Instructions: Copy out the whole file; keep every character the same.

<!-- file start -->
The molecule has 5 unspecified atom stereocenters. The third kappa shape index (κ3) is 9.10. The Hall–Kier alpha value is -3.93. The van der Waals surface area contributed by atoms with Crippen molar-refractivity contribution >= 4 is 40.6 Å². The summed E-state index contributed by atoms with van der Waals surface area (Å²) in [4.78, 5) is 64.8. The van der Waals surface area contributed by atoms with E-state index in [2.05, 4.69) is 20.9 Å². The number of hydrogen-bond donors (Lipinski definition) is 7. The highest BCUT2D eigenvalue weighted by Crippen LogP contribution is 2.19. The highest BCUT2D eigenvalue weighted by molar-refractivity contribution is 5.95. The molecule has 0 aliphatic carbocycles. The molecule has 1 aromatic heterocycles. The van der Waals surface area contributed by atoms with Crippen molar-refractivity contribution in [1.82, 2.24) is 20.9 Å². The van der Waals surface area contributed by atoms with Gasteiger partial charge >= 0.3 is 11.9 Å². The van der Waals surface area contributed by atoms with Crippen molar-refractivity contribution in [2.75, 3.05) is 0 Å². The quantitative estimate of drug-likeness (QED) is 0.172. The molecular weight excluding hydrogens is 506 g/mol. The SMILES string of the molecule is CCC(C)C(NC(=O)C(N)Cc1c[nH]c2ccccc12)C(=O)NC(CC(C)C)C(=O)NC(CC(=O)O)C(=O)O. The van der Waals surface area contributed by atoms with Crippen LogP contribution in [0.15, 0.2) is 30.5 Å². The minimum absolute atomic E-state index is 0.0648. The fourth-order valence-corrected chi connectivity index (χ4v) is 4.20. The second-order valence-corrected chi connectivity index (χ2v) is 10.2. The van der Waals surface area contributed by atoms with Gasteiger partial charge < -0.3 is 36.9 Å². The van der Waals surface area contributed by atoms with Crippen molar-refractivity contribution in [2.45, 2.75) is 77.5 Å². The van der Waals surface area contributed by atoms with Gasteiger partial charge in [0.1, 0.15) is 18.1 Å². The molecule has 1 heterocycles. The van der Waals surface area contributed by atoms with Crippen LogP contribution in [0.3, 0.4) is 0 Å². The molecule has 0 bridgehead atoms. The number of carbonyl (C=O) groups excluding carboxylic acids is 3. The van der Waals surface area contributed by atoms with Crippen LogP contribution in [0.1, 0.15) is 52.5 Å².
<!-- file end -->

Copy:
The molecule has 5 unspecified atom stereocenters. The third kappa shape index (κ3) is 9.10. The Hall–Kier alpha value is -3.93. The van der Waals surface area contributed by atoms with Crippen molar-refractivity contribution >= 4 is 40.6 Å². The summed E-state index contributed by atoms with van der Waals surface area (Å²) in [4.78, 5) is 64.8. The van der Waals surface area contributed by atoms with E-state index in [2.05, 4.69) is 20.9 Å². The number of hydrogen-bond donors (Lipinski definition) is 7. The highest BCUT2D eigenvalue weighted by Crippen LogP contribution is 2.19. The highest BCUT2D eigenvalue weighted by molar-refractivity contribution is 5.95. The molecule has 0 aliphatic carbocycles. The molecule has 1 aromatic heterocycles. The van der Waals surface area contributed by atoms with Crippen molar-refractivity contribution in [1.82, 2.24) is 20.9 Å². The van der Waals surface area contributed by atoms with Gasteiger partial charge >= 0.3 is 11.9 Å². The van der Waals surface area contributed by atoms with Crippen molar-refractivity contribution in [2.75, 3.05) is 0 Å². The quantitative estimate of drug-likeness (QED) is 0.172. The molecular weight excluding hydrogens is 506 g/mol. The SMILES string of the molecule is CCC(C)C(NC(=O)C(N)Cc1c[nH]c2ccccc12)C(=O)NC(CC(C)C)C(=O)NC(CC(=O)O)C(=O)O. The van der Waals surface area contributed by atoms with Crippen LogP contribution in [0.15, 0.2) is 30.5 Å². The minimum absolute atomic E-state index is 0.0648. The fourth-order valence-corrected chi connectivity index (χ4v) is 4.20. The second-order valence-corrected chi connectivity index (χ2v) is 10.2. The van der Waals surface area contributed by atoms with Gasteiger partial charge < -0.3 is 36.9 Å². The van der Waals surface area contributed by atoms with Crippen molar-refractivity contribution in [2.45, 2.75) is 77.5 Å². The van der Waals surface area contributed by atoms with Gasteiger partial charge in [0.1, 0.15) is 18.1 Å². The molecule has 1 heterocycles. The van der Waals surface area contributed by atoms with Crippen LogP contribution in [0.3, 0.4) is 0 Å². The molecule has 0 bridgehead atoms. The number of carbonyl (C=O) groups excluding carboxylic acids is 3. The van der Waals surface area contributed by atoms with Crippen LogP contribution in [0.1, 0.15) is 52.5 Å².